Zinc in Liver Fibrosis

Kurt Grüngreiff, Thomas Gottstein, Dirk Reinhold
2019 OBM Hepatology and Gastroenterology  
Acute and in particular chronic liver disease of viral, alcoholic and non-alcoholic genesis is a large, often unnoticed health hazard around the world. It can lead to cirrhosis and hepatocellular carcinoma (HCC) during the course of decades. Liver fibrosis, conversion of functional parenchyma to connective tissue (scar tissue) as a consequence of chronic liver damage, is a connecting pathogenic process in all chronic liver diseases. Zinc is an essential micronutrient in human health, playing a
more » ... undamental role in cellular metabolism, acting mostly through binding in a wide range of proteins and thus affecting a broad spectrum of biological processes. Thus, the liver is essential for zinc homeostasis of the human body. Zinc deficiency leads to the impairment of many hepatic functions. Liver diseases can alter zinc levels and, in turn, may be influenced by zinc deficiency. In spite of the vast increase in knowledge about the fibrotic wound healing process on both cellular and molecular levels, apoptotic signaling, epigenetic phenomena, and usage of stem cells, there is no effective anti-fibrotic medicine so far for use in humans. The diverse hepatoprotective effects of zinc documented in many experimental studies and initial clinical pilot projects should be reason enough to include zinc as a component in future studies on liver fibrosis, especially non-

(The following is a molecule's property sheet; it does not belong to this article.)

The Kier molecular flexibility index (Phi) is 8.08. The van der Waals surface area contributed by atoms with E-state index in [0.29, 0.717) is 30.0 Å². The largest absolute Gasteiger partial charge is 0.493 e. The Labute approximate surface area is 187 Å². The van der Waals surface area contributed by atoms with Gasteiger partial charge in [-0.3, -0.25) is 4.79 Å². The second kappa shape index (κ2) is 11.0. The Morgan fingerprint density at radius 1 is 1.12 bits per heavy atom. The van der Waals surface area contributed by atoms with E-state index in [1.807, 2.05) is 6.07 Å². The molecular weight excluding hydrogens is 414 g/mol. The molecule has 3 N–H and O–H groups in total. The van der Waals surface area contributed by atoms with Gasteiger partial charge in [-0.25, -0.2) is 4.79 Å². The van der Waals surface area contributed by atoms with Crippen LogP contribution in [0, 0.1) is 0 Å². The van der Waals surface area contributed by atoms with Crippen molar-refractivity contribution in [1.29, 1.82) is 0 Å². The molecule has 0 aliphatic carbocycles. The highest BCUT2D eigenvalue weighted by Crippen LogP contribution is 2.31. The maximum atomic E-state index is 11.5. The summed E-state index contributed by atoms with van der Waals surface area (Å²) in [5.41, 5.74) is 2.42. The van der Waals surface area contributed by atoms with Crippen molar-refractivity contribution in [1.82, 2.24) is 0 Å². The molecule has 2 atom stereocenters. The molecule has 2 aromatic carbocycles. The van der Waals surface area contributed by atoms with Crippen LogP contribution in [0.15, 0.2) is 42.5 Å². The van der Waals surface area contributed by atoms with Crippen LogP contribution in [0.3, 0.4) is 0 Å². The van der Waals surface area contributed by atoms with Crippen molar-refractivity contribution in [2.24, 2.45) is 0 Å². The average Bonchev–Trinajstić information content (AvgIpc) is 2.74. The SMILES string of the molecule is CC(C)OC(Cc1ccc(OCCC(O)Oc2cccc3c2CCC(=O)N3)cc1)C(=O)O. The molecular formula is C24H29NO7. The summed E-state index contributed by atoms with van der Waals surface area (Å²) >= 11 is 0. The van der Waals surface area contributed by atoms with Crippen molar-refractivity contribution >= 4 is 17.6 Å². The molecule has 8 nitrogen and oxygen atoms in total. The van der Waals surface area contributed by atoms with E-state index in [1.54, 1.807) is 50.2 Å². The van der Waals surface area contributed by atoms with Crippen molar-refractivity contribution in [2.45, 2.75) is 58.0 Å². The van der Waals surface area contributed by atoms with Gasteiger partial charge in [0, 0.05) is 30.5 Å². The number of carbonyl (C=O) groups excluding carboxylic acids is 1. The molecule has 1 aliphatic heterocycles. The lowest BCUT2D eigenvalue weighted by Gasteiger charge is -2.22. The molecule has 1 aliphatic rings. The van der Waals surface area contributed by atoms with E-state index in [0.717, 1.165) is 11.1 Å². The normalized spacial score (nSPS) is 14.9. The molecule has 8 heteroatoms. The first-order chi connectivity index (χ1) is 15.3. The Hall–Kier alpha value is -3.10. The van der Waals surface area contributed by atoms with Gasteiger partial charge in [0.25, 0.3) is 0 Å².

doi:10.21926/obm.hg.1902023 fatcat:bby2ajdosbhflgntnmhehotipm